The device drivers may be arranged to determine an operational status from performance parameters of the devices they are controlling, such as, for example, a time to respond to a command, an amount of data received via an I/O bus.
In some embodiments, the device drivers may be arranged to generate environment data, where the device controlled by the device driver includes a component which is being monitored by a sensor. The term environment data is therefore used to describe any information of parameters, logical flags or signals, which provide information appertaining to the operational status of components which are being monitored within the device. Generating environment data with or separately from the fault reports provides further evidence which can be used to identify the location of a faulty device or group of devices.
An aspect of the invention also provides a computer program providing computer executable instructions, which when loaded onto a computer configures the computer to operate as the device driver. An aspect also includes a computer program product comprising a computer readable medium having recorded thereon information signals representative of the computer program.
BRIEF DESCRIPTION OF THE DRAWINGS
The computer readable medium can be any form of carrier medium for carrying computer program code, whether that be a magnetic, optical or any other form of data storage such as a tape, disk, solid state, or other form of storage providing random or read-only or any other form of access, or a transmission medium such as a telephone wire, radio waves, etc.
Exemplary embodiments of the present invention will be described hereinafter, by way of example only, with reference to the accompanying drawings in which like reference signs relate to like elements and in which:
FIG. 1 is a schematic overview of an example computer system;
FIG. 2 is a schematic block diagram showing the data paths between the drivers for the devices of FIG. 1;
FIGS. 3 is a schematic representation of Field Replaceable Units from which the computer system of FIG. 1 is comprised;
FIG. 4 is a schematic diagram illustrating an inter-relationship of the Field Replaceable Units of FIG. 3;
FIG. 5 is a schematic representation of an Automatic Fault Response processor coupled to the device drivers for the devices of the computer system shown in FIG. 1;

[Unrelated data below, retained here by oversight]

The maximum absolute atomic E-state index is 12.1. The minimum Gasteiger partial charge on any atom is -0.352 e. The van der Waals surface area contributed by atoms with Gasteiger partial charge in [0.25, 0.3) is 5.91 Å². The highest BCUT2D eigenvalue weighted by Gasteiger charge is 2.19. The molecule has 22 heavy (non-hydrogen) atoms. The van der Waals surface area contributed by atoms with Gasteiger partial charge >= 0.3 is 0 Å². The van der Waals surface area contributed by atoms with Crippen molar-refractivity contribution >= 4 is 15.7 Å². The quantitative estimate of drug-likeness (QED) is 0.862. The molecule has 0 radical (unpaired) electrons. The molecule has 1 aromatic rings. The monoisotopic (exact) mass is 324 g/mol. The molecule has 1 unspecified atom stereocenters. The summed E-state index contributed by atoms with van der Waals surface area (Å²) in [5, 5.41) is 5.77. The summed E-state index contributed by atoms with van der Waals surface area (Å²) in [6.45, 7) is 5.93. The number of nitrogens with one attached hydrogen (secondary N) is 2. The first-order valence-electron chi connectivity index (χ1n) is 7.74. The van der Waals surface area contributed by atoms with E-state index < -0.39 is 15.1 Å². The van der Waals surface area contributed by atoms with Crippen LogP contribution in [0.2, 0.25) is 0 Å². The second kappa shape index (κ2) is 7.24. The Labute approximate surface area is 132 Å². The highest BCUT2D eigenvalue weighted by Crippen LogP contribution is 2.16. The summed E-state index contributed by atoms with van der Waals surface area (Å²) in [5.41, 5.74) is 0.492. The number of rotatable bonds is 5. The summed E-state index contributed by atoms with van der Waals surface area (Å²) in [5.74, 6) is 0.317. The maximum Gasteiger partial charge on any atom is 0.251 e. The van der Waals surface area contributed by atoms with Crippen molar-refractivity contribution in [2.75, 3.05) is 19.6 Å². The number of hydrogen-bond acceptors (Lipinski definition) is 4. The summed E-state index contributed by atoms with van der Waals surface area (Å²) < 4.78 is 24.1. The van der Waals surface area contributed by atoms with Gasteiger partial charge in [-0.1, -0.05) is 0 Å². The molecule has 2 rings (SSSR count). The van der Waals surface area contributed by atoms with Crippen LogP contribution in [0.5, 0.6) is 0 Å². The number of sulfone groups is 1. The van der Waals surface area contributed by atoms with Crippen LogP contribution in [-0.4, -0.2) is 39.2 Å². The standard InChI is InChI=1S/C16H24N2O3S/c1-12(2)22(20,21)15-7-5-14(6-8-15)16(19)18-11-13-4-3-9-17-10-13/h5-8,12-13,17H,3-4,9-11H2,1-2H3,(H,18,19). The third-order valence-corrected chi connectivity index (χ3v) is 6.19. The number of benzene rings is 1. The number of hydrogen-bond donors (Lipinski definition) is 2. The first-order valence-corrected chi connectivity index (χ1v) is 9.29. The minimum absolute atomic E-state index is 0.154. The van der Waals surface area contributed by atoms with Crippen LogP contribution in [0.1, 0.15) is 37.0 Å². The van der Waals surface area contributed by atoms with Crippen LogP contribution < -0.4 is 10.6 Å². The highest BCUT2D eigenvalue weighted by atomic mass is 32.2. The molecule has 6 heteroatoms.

FIG. 6 provides a graphical illustration of a process of identifying analysis intervals (time epochs) used by the Automatic Fault Response processor to analyse fault reports;
FIG. 7 provides a graphical representation of the analysis intervals (time epochs) identified by the Automatic Fault Response processor;
FIGS. 8, 9, and 10, provide example illustrations of an analysis applied by the Automatic Fault Response processor, in which example fault reports are applied to a device tree;
FIG. 11 provides an example of environmental sensors embodied within the Field Replaceable Units forming part of the computer system of FIG. 1;
FIG. 12 provides an illustration of a mapping of the environmental sensors onto a device tree;
FIG. 13 is a flow diagram illustrating the generation of the device tree model representing possibly faulty devices by the Automatic Fault Response processor;
FIG. 14 is a somewhat schematic flow diagram illustrating the operations performed by the Automatic Fault Response processor to identify a FRU containing a faulty device; and
DESCRIPTION OF EMBODIMENTS
FIG. 15 is a flow diagram illustrating a post-processing operation performed by the Automatic Fault Response processor.
Embodiments of the present invention find particular application with a computer system having a plurality of devices which are controlled by device drivers which typically form part of user software executed on a central processor unit. As mentioned above, the devices of the computer system may be divided into groups, each group may contain a single device or a plurality of devices. Each group may be incorporated as part of a Field Replaceable Unit (FRU). A FRU is an item of hardware that can be added to or removed from a system by a customer or by a service engineer at a site where a computer system is installed. A computer system could be constructed entirely of FRUs. A desktop computer system, for example, in its simplest form may have a single FRU on which all the hardware devices of the desktop computer are incorporated, except for a monitor and keyboard which may form separate FRUs. A server however may be constructed of many FRUs: motherboards, CPU sets, peripherals, disks, for example which are inter connected.